The Purpose of Ribert Culture & Communication

 

The purpose of Ribert Culture & Communication is to bring out the best in every individual, in order to create a more constructive world for all of us. This means

  • handling the tensions within myself, in order to enable the force that resides in me to develop into a constructive means for myself and those I communicate with
  • clarifications between you and me – between mine and yours – so that we understand each other more deeply
  • develop a trust within you, and within the groups and organisations you belong to

…so that we – together – can create good, progressive, sustainable, and solution-oriented societies.

 

Democracy from Scandinavia, to the World

I like to think that I am morally obliged to export the goods that our Scandinavian tradition of equality-oriented democracy has brought forth. I am more fortunate than most people , and most of the reasons for this are random. I am lucky enough to have been born in this rich part of the world, thus it becomes increasingly important that I do something more for the world than just lying around «basking in the glow of the benefits from oil»; the oil which this country was lucky enough to find within its territories. I grew up in a financially stable family, with open doors and the possibility of exploring my potential; to learn skills and acquire knowledge. It is my duty to communicate and use these skills and knowledge, on as wide a scale as possible.

 

 

 

 

 

 

 

 

 

 

 

It is not solely a duty, but also a great joy. When I am invited, engaged, and sought out for my expertise, it is a pleasure to try to perform to the best of my abilities – and exciting to be given the privilege of being of significance in the lives of other people, of groups and organisations, and to contribute to the constructive and enriching development within them.

 

Diversity from the world, to Scandinavia

We have gained a lot through our democratic approach, but we also lost something on the way. Being humble towards, and open to the idea that other cultures’ way of organising and that their thought patterns can carry benefits and results that are better than ours, are also important to me. For example, in many cultures the family and other close relations are given higher value than we give them here. This results in these other cultures having different, and sometimes better, solutions within, for instance, care for the elderly. The Western world has also come a long way in controlling the individual citizen, thus developing instruments and mechanisms to make sure everyone pays their taxes and that everyone can enjoy the benefits of the welfare state. This is good. Simultaneously it has its disadvantages. For instance; these rigid mechanisms hinder immigrants and new countrymen in the Scandinavian countries from establishing themselves here. We, and they, thus miss out their creativity, their efforts and their manpower.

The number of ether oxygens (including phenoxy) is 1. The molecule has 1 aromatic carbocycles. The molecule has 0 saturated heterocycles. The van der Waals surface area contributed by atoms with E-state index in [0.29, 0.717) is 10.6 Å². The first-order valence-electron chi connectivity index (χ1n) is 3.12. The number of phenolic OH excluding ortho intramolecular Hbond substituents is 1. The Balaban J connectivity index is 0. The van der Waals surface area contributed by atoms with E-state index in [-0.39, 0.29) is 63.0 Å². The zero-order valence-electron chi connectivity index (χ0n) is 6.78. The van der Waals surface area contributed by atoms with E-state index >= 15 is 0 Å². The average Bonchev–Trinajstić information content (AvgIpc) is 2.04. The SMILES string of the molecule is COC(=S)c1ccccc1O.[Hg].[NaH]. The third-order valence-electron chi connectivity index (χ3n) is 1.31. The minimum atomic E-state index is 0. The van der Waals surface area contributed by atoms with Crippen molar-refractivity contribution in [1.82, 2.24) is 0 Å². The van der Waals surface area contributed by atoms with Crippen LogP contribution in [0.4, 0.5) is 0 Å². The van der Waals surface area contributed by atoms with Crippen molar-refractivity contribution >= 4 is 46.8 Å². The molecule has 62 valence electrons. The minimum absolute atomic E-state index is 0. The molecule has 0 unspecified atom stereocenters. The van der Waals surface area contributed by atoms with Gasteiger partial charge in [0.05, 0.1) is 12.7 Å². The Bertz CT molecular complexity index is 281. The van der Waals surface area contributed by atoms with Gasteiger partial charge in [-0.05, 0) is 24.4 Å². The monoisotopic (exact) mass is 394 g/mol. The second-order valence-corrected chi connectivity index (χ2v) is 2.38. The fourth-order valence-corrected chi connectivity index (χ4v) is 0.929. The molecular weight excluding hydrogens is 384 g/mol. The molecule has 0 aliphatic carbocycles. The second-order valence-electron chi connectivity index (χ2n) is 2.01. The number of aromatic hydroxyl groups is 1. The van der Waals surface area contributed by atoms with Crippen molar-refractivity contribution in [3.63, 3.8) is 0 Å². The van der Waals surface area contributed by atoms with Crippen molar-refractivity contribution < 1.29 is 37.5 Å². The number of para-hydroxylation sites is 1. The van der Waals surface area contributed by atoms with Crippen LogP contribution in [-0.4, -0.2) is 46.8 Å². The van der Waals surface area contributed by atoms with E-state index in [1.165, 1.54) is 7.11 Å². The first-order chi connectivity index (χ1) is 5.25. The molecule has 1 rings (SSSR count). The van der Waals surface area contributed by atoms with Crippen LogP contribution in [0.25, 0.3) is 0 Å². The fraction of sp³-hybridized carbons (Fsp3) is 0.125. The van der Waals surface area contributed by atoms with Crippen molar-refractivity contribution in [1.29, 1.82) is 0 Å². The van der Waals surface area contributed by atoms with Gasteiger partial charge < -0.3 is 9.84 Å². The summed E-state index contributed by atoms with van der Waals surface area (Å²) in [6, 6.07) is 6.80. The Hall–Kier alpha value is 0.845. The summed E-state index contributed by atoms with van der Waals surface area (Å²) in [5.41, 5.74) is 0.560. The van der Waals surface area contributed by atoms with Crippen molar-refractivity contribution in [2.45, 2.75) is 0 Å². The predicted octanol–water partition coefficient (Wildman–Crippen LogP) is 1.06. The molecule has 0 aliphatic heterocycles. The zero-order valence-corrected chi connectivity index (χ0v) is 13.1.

For the most part, solutions to these societal paradoxes are complicated and complex. Ribert Culture & Communication has found that the solution is often found in, and through, dialogue: Through sitting down and listening to how others choose to do things, by thoroughly studying their ways and answers and acting upon the belief that «the others» have good, and new ways of contributing to our Scandinavian societies.

Yet another benefit of the dialogue is that it opens up for, and enables creativity. By being in dialogue with people of different minds, different opinions, possibly with conflicting interests, and talk, listen, brainstorm and think aloud together, we can reach results and ideas that no one has thought of before and that are better and more «bulletproof» than what any of us could have come up with on our own. Dialogue in practice displays the beauty, and constitutes the importance, of freedom of speech. As it creates growth and development.